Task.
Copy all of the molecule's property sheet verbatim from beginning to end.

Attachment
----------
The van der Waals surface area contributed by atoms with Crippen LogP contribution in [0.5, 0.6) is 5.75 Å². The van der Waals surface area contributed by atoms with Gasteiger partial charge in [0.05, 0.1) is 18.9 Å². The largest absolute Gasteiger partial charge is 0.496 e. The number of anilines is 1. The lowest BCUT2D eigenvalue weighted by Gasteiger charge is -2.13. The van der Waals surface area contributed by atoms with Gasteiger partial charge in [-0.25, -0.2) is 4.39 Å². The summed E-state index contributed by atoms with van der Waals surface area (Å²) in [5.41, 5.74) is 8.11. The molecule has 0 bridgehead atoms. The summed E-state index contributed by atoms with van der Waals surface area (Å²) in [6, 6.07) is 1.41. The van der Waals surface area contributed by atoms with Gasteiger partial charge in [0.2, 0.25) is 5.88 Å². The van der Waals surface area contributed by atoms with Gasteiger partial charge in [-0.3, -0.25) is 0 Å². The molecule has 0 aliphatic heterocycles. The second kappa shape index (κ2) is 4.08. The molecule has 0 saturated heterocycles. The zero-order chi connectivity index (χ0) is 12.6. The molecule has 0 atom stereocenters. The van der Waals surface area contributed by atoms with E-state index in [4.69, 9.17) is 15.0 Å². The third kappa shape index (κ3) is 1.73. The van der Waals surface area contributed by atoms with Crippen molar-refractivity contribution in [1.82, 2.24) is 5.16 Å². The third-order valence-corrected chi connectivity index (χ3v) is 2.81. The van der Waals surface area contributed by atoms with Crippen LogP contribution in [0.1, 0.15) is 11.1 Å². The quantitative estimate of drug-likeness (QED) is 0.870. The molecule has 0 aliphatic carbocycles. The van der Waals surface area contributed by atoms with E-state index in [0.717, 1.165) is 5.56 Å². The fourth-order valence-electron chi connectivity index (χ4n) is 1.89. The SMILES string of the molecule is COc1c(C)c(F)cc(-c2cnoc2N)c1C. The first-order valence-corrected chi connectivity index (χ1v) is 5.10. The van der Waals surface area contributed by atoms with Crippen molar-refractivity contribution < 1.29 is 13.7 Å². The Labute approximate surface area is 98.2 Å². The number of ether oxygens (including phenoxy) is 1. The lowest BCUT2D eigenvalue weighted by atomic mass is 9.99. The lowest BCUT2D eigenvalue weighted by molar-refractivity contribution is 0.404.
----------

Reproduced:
The van der Waals surface area contributed by atoms with Crippen LogP contribution in [0.5, 0.6) is 5.75 Å². The van der Waals surface area contributed by atoms with Gasteiger partial charge in [0.05, 0.1) is 18.9 Å². The largest absolute Gasteiger partial charge is 0.496 e. The number of anilines is 1. The lowest BCUT2D eigenvalue weighted by Gasteiger charge is -2.13. The van der Waals surface area contributed by atoms with Gasteiger partial charge in [-0.25, -0.2) is 4.39 Å². The summed E-state index contributed by atoms with van der Waals surface area (Å²) in [5.41, 5.74) is 8.11. The molecule has 0 bridgehead atoms. The summed E-state index contributed by atoms with van der Waals surface area (Å²) in [6, 6.07) is 1.41. The van der Waals surface area contributed by atoms with Gasteiger partial charge in [0.2, 0.25) is 5.88 Å². The van der Waals surface area contributed by atoms with Gasteiger partial charge in [-0.3, -0.25) is 0 Å². The molecule has 0 aliphatic heterocycles. The second kappa shape index (κ2) is 4.08. The molecule has 0 saturated heterocycles. The zero-order chi connectivity index (χ0) is 12.6. The molecule has 0 atom stereocenters. The van der Waals surface area contributed by atoms with E-state index in [4.69, 9.17) is 15.0 Å². The third kappa shape index (κ3) is 1.73. The van der Waals surface area contributed by atoms with Crippen molar-refractivity contribution in [1.82, 2.24) is 5.16 Å². The third-order valence-corrected chi connectivity index (χ3v) is 2.81. The van der Waals surface area contributed by atoms with Crippen LogP contribution in [0.1, 0.15) is 11.1 Å². The quantitative estimate of drug-likeness (QED) is 0.870. The molecule has 0 aliphatic carbocycles. The van der Waals surface area contributed by atoms with E-state index in [0.717, 1.165) is 5.56 Å². The fourth-order valence-electron chi connectivity index (χ4n) is 1.89. The SMILES string of the molecule is COc1c(C)c(F)cc(-c2cnoc2N)c1C. The first-order valence-corrected chi connectivity index (χ1v) is 5.10. The van der Waals surface area contributed by atoms with Crippen molar-refractivity contribution < 1.29 is 13.7 Å². The Labute approximate surface area is 98.2 Å². The number of ether oxygens (including phenoxy) is 1. The lowest BCUT2D eigenvalue weighted by atomic mass is 9.99. The lowest BCUT2D eigenvalue weighted by molar-refractivity contribution is 0.404.